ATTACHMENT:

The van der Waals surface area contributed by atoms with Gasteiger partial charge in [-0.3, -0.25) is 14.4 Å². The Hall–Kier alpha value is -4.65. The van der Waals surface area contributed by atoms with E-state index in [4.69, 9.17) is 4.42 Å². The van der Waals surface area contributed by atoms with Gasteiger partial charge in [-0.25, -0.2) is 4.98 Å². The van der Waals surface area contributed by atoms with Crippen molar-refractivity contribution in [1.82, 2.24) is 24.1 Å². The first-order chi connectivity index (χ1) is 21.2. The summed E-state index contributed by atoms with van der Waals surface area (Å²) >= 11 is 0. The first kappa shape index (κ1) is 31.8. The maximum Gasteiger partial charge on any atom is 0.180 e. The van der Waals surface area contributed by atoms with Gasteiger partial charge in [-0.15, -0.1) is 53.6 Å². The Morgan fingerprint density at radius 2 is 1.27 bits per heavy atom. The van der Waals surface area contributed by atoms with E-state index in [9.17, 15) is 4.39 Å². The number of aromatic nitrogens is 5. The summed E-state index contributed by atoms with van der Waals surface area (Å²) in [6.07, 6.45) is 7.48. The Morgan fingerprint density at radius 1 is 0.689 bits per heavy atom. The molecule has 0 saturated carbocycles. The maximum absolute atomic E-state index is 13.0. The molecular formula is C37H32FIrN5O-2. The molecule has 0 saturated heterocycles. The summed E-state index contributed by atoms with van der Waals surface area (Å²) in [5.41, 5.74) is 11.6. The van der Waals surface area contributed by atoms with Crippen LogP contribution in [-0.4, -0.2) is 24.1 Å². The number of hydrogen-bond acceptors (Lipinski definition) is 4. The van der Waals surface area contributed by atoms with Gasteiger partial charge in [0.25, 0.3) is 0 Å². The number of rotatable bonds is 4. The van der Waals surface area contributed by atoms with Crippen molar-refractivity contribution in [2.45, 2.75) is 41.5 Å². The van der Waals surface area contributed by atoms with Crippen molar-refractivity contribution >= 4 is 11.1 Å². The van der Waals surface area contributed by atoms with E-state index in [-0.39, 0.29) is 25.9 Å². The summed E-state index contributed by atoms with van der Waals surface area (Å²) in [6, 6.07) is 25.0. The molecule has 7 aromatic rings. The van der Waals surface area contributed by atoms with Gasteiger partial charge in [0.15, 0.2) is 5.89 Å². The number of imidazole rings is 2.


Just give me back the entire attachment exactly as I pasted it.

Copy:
The van der Waals surface area contributed by atoms with Gasteiger partial charge in [-0.3, -0.25) is 14.4 Å². The Hall–Kier alpha value is -4.65. The van der Waals surface area contributed by atoms with E-state index in [4.69, 9.17) is 4.42 Å². The van der Waals surface area contributed by atoms with Gasteiger partial charge in [-0.25, -0.2) is 4.98 Å². The van der Waals surface area contributed by atoms with Crippen molar-refractivity contribution in [1.82, 2.24) is 24.1 Å². The first-order chi connectivity index (χ1) is 21.2. The summed E-state index contributed by atoms with van der Waals surface area (Å²) >= 11 is 0. The first kappa shape index (κ1) is 31.8. The maximum Gasteiger partial charge on any atom is 0.180 e. The van der Waals surface area contributed by atoms with Gasteiger partial charge in [-0.15, -0.1) is 53.6 Å². The Morgan fingerprint density at radius 2 is 1.27 bits per heavy atom. The van der Waals surface area contributed by atoms with E-state index in [9.17, 15) is 4.39 Å². The number of aromatic nitrogens is 5. The summed E-state index contributed by atoms with van der Waals surface area (Å²) in [6.07, 6.45) is 7.48. The Morgan fingerprint density at radius 1 is 0.689 bits per heavy atom. The molecule has 0 saturated carbocycles. The maximum absolute atomic E-state index is 13.0. The molecular formula is C37H32FIrN5O-2. The molecule has 0 saturated heterocycles. The summed E-state index contributed by atoms with van der Waals surface area (Å²) in [5.41, 5.74) is 11.6. The van der Waals surface area contributed by atoms with Crippen LogP contribution in [-0.4, -0.2) is 24.1 Å². The number of hydrogen-bond acceptors (Lipinski definition) is 4. The van der Waals surface area contributed by atoms with Gasteiger partial charge in [0.25, 0.3) is 0 Å². The number of rotatable bonds is 4. The van der Waals surface area contributed by atoms with Crippen molar-refractivity contribution in [2.45, 2.75) is 41.5 Å². The van der Waals surface area contributed by atoms with Crippen molar-refractivity contribution >= 4 is 11.1 Å². The van der Waals surface area contributed by atoms with E-state index in [-0.39, 0.29) is 25.9 Å². The summed E-state index contributed by atoms with van der Waals surface area (Å²) in [6, 6.07) is 25.0. The molecule has 7 aromatic rings. The van der Waals surface area contributed by atoms with Gasteiger partial charge in [0.15, 0.2) is 5.89 Å². The number of imidazole rings is 2.